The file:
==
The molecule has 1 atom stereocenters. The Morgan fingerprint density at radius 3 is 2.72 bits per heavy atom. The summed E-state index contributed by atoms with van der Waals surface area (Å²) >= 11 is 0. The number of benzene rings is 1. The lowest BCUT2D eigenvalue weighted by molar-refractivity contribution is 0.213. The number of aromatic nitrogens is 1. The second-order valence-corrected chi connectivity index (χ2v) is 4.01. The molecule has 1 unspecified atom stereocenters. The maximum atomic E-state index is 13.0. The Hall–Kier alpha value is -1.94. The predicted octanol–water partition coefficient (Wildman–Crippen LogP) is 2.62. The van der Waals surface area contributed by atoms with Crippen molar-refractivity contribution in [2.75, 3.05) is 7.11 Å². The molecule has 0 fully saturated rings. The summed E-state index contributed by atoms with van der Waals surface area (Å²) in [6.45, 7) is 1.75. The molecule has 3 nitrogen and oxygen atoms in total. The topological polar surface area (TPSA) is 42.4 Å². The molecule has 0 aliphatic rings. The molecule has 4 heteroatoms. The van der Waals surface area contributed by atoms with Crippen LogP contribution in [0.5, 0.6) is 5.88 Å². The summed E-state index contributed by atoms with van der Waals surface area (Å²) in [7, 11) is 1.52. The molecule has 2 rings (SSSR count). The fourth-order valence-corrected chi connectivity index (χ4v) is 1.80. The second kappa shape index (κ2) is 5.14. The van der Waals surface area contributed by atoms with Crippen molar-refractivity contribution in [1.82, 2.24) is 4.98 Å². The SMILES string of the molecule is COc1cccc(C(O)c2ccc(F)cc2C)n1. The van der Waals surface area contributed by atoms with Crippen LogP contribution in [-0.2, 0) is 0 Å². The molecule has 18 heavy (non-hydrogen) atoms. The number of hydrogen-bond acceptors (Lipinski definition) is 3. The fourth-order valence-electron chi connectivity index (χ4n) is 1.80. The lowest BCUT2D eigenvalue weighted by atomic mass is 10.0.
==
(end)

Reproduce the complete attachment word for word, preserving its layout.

The molecule has 1 atom stereocenters. The Morgan fingerprint density at radius 3 is 2.72 bits per heavy atom. The summed E-state index contributed by atoms with van der Waals surface area (Å²) >= 11 is 0. The number of benzene rings is 1. The lowest BCUT2D eigenvalue weighted by molar-refractivity contribution is 0.213. The number of aromatic nitrogens is 1. The second-order valence-corrected chi connectivity index (χ2v) is 4.01. The molecule has 1 unspecified atom stereocenters. The maximum atomic E-state index is 13.0. The Hall–Kier alpha value is -1.94. The predicted octanol–water partition coefficient (Wildman–Crippen LogP) is 2.62. The van der Waals surface area contributed by atoms with Crippen molar-refractivity contribution in [2.75, 3.05) is 7.11 Å². The molecule has 0 fully saturated rings. The summed E-state index contributed by atoms with van der Waals surface area (Å²) in [6.45, 7) is 1.75. The molecule has 3 nitrogen and oxygen atoms in total. The topological polar surface area (TPSA) is 42.4 Å². The molecule has 0 aliphatic rings. The molecule has 4 heteroatoms. The van der Waals surface area contributed by atoms with Crippen LogP contribution in [0.5, 0.6) is 5.88 Å². The summed E-state index contributed by atoms with van der Waals surface area (Å²) in [7, 11) is 1.52. The molecule has 2 rings (SSSR count). The fourth-order valence-corrected chi connectivity index (χ4v) is 1.80. The second kappa shape index (κ2) is 5.14. The van der Waals surface area contributed by atoms with Crippen molar-refractivity contribution in [1.82, 2.24) is 4.98 Å². The SMILES string of the molecule is COc1cccc(C(O)c2ccc(F)cc2C)n1. The van der Waals surface area contributed by atoms with Crippen LogP contribution in [-0.2, 0) is 0 Å². The molecule has 18 heavy (non-hydrogen) atoms. The number of hydrogen-bond acceptors (Lipinski definition) is 3. The fourth-order valence-electron chi connectivity index (χ4n) is 1.80. The lowest BCUT2D eigenvalue weighted by atomic mass is 10.0.